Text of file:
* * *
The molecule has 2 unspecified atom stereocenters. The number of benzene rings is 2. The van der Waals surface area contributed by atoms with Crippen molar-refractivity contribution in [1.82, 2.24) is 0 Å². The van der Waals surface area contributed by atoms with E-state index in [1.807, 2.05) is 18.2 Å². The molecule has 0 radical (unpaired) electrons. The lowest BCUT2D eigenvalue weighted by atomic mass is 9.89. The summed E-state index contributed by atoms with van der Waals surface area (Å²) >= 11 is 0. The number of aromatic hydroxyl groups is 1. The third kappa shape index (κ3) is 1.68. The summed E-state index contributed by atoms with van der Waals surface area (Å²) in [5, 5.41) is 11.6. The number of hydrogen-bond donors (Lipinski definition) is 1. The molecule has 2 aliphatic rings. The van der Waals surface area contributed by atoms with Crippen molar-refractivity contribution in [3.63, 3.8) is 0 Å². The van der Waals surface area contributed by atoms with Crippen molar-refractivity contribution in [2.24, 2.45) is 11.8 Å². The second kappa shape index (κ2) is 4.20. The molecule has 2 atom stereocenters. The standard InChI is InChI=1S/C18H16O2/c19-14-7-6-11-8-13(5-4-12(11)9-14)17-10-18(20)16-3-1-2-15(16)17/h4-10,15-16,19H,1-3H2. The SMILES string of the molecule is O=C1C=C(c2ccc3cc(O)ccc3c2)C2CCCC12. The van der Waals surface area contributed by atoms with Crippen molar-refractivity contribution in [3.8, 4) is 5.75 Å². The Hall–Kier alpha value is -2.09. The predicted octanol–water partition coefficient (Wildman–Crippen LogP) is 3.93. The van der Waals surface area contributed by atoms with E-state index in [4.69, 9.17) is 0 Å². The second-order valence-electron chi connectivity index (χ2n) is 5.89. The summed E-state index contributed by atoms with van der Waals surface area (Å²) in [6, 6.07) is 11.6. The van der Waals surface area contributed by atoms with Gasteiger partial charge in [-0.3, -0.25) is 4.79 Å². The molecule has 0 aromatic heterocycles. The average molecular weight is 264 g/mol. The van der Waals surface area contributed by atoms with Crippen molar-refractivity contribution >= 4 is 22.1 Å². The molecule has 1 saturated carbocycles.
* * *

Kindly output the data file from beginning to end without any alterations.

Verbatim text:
The molecule has 2 unspecified atom stereocenters. The number of benzene rings is 2. The van der Waals surface area contributed by atoms with Crippen molar-refractivity contribution in [1.82, 2.24) is 0 Å². The van der Waals surface area contributed by atoms with E-state index in [1.807, 2.05) is 18.2 Å². The molecule has 0 radical (unpaired) electrons. The lowest BCUT2D eigenvalue weighted by atomic mass is 9.89. The summed E-state index contributed by atoms with van der Waals surface area (Å²) >= 11 is 0. The number of aromatic hydroxyl groups is 1. The third kappa shape index (κ3) is 1.68. The summed E-state index contributed by atoms with van der Waals surface area (Å²) in [5, 5.41) is 11.6. The number of hydrogen-bond donors (Lipinski definition) is 1. The molecule has 2 aliphatic rings. The van der Waals surface area contributed by atoms with Crippen molar-refractivity contribution in [3.63, 3.8) is 0 Å². The van der Waals surface area contributed by atoms with Crippen molar-refractivity contribution in [2.24, 2.45) is 11.8 Å². The second kappa shape index (κ2) is 4.20. The molecule has 2 atom stereocenters. The standard InChI is InChI=1S/C18H16O2/c19-14-7-6-11-8-13(5-4-12(11)9-14)17-10-18(20)16-3-1-2-15(16)17/h4-10,15-16,19H,1-3H2. The SMILES string of the molecule is O=C1C=C(c2ccc3cc(O)ccc3c2)C2CCCC12. The van der Waals surface area contributed by atoms with Crippen molar-refractivity contribution in [3.8, 4) is 5.75 Å². The Hall–Kier alpha value is -2.09. The predicted octanol–water partition coefficient (Wildman–Crippen LogP) is 3.93. The van der Waals surface area contributed by atoms with E-state index in [4.69, 9.17) is 0 Å². The second-order valence-electron chi connectivity index (χ2n) is 5.89. The summed E-state index contributed by atoms with van der Waals surface area (Å²) in [6, 6.07) is 11.6. The van der Waals surface area contributed by atoms with Gasteiger partial charge in [-0.3, -0.25) is 4.79 Å². The molecule has 0 aromatic heterocycles. The average molecular weight is 264 g/mol. The van der Waals surface area contributed by atoms with Crippen molar-refractivity contribution >= 4 is 22.1 Å². The molecule has 1 saturated carbocycles.